GIS, how fun!

“…to turn implies retrospection, a process of stopping in the road and glancing backwards at the way by which one had come” –Jo Guldi

As Richard White points out, spacial history projects are collaborative and interdisciplinary.  His definition of “digital history” is minimal: “By digital history all I mean is the use of computers.”   I think this is interesting given all of the debates and discussions we had about digital history and digital humanities at the beginning of the semester.  From his article, I can really see the potential of spacial history in allowing historians to expand beyond chronology (which he defines as the “heart” of the discipline) (and not that this is the only way in which historians think, but I’m in American Studies so…anyway, I think it’s interesting how different disciplines prioritize even within intersectionality).  Thinking about space as historical can help us trace movement and trends, as White articulates.  Movement and motion set the stage for change in social, political, and material conditions.  I also like the concept of representational space for the discipline of American Studies, Museum Studies, etc.  How we think about symbolism in the context of space allows us to see where people attribute meaning to particular cultural sites.  This also rings a bell with the whitehouseweb project that we worked on last week.

From looking at the ArcGIS Explorer online, I checked out “Las Vegas Urban Sprawl,” which looks at the expansion of urban areas over the last 30 years.  I can’t help but think about what it could look like for Hunter S. Thompson’s journeys and travels to have been mapped in GIS, tracing frequencies of locations as well as spaces.  Thinking about space and frequencies, it would be interesting to look at facebook or yelp “check-ins” in order to understand locations and popularity of certain venues, sites, and other places.  With social networking tools now being so connected to space and place, there are a great number of possibilities in understanding how often and why people visit a particular site, and what this could mean.  The use of GIS has interesting implications for how we understand cultural places.  For example, how often do people “check-in” at Tantalus?  At what frequency?  Time of day?  Locals?  Tourists?  There are so many things to explore!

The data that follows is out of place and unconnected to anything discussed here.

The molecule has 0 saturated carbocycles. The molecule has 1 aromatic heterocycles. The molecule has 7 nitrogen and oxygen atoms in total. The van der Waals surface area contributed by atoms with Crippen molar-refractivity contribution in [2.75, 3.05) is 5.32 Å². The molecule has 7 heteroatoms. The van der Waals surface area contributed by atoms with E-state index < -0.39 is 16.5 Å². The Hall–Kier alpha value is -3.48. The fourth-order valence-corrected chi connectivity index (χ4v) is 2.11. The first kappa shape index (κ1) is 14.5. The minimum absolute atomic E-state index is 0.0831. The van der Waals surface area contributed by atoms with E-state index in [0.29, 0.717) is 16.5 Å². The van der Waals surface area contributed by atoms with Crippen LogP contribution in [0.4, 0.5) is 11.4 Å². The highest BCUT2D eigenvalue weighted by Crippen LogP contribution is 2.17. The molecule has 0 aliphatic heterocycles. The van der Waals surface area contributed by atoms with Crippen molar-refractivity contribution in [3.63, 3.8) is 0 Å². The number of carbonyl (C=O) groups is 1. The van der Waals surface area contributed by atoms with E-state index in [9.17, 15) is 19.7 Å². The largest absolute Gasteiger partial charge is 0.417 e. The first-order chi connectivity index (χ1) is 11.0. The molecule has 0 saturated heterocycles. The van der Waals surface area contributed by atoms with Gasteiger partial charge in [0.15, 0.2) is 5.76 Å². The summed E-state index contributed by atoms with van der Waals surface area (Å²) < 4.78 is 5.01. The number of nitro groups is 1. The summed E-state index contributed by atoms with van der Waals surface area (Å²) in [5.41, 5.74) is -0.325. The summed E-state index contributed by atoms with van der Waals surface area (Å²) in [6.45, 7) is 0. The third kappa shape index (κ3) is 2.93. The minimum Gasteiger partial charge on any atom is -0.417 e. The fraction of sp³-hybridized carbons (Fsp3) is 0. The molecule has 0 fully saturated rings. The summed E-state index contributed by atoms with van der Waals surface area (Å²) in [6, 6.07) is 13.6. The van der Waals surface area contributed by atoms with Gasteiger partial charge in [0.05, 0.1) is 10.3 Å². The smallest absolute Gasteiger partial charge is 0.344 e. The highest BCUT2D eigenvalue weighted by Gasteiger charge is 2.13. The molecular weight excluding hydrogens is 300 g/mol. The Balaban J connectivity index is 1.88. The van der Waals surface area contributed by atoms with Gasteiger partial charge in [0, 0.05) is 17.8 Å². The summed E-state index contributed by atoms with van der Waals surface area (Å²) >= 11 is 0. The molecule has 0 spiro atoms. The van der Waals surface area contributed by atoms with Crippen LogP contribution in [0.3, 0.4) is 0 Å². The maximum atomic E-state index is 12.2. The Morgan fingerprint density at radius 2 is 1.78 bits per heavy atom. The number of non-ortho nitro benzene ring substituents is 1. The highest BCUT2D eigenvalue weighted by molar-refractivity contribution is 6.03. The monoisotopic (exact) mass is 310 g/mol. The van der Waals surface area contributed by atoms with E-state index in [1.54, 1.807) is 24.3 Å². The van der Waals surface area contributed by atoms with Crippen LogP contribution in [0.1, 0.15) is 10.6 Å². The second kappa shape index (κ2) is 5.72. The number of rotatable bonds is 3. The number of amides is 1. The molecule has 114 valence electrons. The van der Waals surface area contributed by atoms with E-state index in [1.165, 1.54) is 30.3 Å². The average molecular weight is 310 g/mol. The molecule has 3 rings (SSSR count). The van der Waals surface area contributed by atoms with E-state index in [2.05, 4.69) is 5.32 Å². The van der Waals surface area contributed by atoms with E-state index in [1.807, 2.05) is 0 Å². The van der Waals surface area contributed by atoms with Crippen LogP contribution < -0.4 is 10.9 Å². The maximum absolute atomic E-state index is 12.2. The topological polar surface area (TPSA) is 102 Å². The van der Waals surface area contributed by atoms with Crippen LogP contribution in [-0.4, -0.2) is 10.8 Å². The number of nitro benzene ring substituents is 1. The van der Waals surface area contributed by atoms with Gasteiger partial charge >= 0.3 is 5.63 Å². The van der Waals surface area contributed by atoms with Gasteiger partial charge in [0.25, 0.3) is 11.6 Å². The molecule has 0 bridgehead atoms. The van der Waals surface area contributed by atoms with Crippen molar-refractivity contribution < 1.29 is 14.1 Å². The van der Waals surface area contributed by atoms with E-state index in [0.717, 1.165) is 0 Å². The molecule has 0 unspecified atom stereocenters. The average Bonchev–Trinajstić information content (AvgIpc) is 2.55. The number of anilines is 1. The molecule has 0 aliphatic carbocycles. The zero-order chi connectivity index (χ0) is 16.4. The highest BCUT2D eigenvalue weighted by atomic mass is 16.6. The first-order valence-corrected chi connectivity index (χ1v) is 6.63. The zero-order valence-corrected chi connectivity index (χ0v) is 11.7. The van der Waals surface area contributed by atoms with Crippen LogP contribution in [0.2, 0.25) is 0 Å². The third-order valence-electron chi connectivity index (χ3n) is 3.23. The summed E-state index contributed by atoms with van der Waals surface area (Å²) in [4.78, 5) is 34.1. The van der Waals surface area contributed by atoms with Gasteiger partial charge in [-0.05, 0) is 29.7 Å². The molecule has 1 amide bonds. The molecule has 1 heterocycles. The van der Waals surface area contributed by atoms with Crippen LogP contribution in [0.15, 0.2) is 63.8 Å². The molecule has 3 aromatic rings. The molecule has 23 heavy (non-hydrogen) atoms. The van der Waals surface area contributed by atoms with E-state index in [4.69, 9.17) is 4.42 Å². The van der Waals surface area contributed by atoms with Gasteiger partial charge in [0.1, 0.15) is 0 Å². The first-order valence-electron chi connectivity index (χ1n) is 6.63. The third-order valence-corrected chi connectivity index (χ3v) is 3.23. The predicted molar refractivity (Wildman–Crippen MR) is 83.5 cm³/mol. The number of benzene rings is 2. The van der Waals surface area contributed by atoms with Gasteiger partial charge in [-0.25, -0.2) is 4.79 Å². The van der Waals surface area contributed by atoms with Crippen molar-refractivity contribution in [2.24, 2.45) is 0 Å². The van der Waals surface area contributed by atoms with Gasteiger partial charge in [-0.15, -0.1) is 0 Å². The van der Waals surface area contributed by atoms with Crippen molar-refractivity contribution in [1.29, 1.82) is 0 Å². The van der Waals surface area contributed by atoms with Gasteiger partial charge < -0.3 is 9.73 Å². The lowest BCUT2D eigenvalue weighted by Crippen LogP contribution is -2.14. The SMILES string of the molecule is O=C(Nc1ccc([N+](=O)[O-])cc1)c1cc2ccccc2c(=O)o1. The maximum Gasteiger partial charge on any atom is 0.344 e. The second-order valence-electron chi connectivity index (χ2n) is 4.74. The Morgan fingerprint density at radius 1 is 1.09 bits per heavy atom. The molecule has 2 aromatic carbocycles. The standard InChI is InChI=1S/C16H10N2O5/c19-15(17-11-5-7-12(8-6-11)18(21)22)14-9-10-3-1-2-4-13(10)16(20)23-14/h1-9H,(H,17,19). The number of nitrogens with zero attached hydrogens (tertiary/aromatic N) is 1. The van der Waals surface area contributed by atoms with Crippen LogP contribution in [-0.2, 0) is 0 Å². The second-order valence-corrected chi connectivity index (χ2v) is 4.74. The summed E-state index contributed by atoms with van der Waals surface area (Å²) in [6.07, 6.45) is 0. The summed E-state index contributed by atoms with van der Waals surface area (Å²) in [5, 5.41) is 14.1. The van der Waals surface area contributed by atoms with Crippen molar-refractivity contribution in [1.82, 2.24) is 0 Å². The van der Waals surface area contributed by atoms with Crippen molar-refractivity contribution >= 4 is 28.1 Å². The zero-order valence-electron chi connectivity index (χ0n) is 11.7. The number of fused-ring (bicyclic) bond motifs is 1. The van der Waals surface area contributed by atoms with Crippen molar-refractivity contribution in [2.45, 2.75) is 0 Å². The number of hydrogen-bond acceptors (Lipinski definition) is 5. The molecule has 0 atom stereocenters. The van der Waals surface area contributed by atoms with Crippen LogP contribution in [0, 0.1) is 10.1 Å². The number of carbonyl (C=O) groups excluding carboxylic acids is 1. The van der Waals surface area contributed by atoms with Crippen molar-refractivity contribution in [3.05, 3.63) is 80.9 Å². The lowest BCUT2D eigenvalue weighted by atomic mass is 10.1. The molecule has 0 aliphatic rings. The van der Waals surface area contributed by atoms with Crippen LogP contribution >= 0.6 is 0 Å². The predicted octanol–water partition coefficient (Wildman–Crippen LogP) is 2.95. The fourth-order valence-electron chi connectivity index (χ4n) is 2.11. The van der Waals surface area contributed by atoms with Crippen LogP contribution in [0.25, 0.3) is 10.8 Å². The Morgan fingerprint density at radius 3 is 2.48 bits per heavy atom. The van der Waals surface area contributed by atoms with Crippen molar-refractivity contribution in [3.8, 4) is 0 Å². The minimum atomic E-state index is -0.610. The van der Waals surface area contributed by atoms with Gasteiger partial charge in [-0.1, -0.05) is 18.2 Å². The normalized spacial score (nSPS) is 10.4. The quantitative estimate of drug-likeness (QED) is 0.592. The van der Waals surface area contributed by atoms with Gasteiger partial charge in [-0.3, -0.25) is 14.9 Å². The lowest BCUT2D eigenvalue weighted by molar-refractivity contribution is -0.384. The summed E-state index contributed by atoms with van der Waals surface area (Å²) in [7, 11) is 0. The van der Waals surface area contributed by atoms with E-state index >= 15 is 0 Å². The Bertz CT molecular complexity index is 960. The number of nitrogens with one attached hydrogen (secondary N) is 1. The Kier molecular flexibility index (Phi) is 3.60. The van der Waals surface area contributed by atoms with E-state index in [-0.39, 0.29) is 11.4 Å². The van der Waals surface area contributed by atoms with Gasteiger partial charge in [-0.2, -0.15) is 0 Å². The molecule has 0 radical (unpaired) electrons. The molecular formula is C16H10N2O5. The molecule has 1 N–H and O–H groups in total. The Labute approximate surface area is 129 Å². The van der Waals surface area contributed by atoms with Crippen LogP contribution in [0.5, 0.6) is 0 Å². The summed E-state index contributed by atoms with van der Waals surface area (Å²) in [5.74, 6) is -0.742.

There are a number of intriguing digital humanities projects out there that deal with spacial history.  One that stood out to me was titled “Sex and the Sacred: Negotiating Boundaries in Renaissance Florence.”  This project explores holy site like convents, and looks at proximity to zones of prostitution.  The various spacial history projects that Stanford is working on also have quite interesting, from flight patterns to Holocaust Geographies.  There seems to be a lot of potential for mapping out cartographies of westward expansion in the United States as well as movement from cities to rural areas.

For my own scholarship, I think that spacial geography could play a role in understanding jazz sites in different geographic spaces.  A few years ago, I wrote a seminar paper about the validity of a “New England Jazz Tradition” for a seminar.  Some of the ideas I explored included questions about a “genuine” jazz tradition in New England, the complexities of sites of musical production in New England, and the preservation of the jazz tradition by looking at newspapers from the early 20th century to the present and by conducting interviews.  Thinking about how GIS could enrich this idea, I believe that exploring various sites of cultural and musical production and performance could contribute to a new understanding of jazz in certain locations throughout the country.  In terms of how I might find this information, this would take a lot of archival digging before even thinking about digitalization.  What kinds of different meaning could one get by thinking about hubs/spaces of cultural production?  What might that help us understand in terms of the location of culture and the arts?  How might this help me better understand the sites of cultural production for the blues women?  This could be something interesting to look into if this project evolves into a dissertation 🙂

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About jeanettethall

graduate student in American Studies View all posts by jeanettethall

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